Safe Passage Featured Attorney: Mercedes Guzman

Safe Passage, March 21, 2016


The attorney of the week this week is Mercedes Guzman. She is licensed to practice law in New York State and the Dominican Republic and is a member of the American Immigration Lawyer’s Association, the New York State Bar Association, and the American Bar Association.

After receiving her law degree from the Pontificia Universidad Católica Madre y Maestra in the Dominican Republic, she pursued a Master of Laws degree (LL.M.) in Comparative Law at the Dickinson School of Law, Penn State University. She returned to the Dominican Republic where she worked at the Fundación Institucionalidad y Justicia (one of the largest non-profit organization in D.R.), and at US Embassy.

She returned to the United States and became admitted to practice law for the State of New York in 2011.  She worked for two years as a contract attorney in the area of compliance, specifically with the Foreign Corrupt and Practices Act, while volunteering her time working with individuals seeking advice with immigration law related matters. Currently she works exclusively as an immigration lawyer, distributing her time between her office and the Church of the Blessed Virgin Mary in Jamaica, NY where she volunteers her time.

Safe Passage Project has been extremely lucky to be able to work with Mercedes. Her passion and heart for service is seen in all she does. This was especially true when she agreed to take on the cases of two siblings from Honduras. Mercedes has written about her experience below.

My Experience as a Safe Passage Volunteer Attorney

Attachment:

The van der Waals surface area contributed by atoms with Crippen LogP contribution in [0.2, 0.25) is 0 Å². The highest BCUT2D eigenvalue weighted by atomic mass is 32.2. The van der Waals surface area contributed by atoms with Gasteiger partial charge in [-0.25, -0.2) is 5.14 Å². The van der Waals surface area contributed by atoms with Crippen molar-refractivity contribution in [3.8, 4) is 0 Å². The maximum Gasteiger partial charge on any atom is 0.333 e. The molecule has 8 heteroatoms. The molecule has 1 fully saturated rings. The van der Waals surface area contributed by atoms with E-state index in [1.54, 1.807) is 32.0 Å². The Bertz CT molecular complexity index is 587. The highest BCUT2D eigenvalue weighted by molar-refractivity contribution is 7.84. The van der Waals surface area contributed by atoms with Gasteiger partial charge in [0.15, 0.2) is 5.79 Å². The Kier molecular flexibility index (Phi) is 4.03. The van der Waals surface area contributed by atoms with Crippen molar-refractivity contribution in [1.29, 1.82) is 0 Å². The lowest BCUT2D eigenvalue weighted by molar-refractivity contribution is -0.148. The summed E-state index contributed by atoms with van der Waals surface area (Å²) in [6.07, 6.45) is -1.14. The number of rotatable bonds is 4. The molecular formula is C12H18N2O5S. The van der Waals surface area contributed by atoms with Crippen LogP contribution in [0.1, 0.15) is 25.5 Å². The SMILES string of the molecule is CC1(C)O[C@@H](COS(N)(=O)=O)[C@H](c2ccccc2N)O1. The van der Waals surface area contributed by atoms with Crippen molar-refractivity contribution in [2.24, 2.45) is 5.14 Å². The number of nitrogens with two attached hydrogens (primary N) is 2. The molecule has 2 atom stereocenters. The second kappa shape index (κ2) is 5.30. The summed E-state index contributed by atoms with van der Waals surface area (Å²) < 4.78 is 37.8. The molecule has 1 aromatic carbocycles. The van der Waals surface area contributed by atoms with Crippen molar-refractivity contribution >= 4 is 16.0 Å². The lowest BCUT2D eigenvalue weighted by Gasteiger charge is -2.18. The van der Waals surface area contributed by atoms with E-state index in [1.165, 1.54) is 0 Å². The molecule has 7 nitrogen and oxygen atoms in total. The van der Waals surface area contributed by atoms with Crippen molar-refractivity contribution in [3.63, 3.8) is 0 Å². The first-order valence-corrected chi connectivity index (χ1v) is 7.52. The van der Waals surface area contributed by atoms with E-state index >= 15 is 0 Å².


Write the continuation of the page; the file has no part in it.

I recently represented two Safe Passage clients in Family Court, Immigration Court and before USCIS. I was honored to represent my 11 and 17 year-old clients who were born in Honduras.

Since the bulk of my practice is Immigration law, I felt comfortable in immigration court.  Family Court, on the other hand, proved more challenging and my clients found it very confusing. Family Court was all new to me since I do not practice Family Law and, although I had some basic knowledge of what was supposed to happen – and had the support of Safe Passage – theory is often different than actual practice.

While Family Court took multiple appearances and the judges were at times pretty challenging to work with, in the end we were able to help our clients secure legal guardians and the predicate family court orders enabling both children to petition USCIS for Special Immigrant Juvenile Status (SIJS). Once the children had obtained SIJS status, we were able to terminate their removal proceedings and apply for their Legal Permanent Residency.

While the entire process was challenging – especially Family Court, and at times, traumatic, I would not change any part of it because we learn from a challenge like this. Every experience  helps us grow as individuals and encourages us to appreciate what we have.  This experience reminded me of how easy my life has been, and that I should not take what is handed to me for granted, even my own status in this country as a New Yorker, daughter of immigrants. Family Court to Immigration Court to USCIS and then back to Immigration Court, and then back to USCIS, was tiring, but in the end I am so happy that I was able to help these two young children obtain status.  It had such a joyous ending and when they received their green cards I was almost as happy as my clients.

I am so grateful to Safe Passage for allowing me the opportunity to help these two children and I hope to be able to continue doing pro bono work with this organization for many years to come.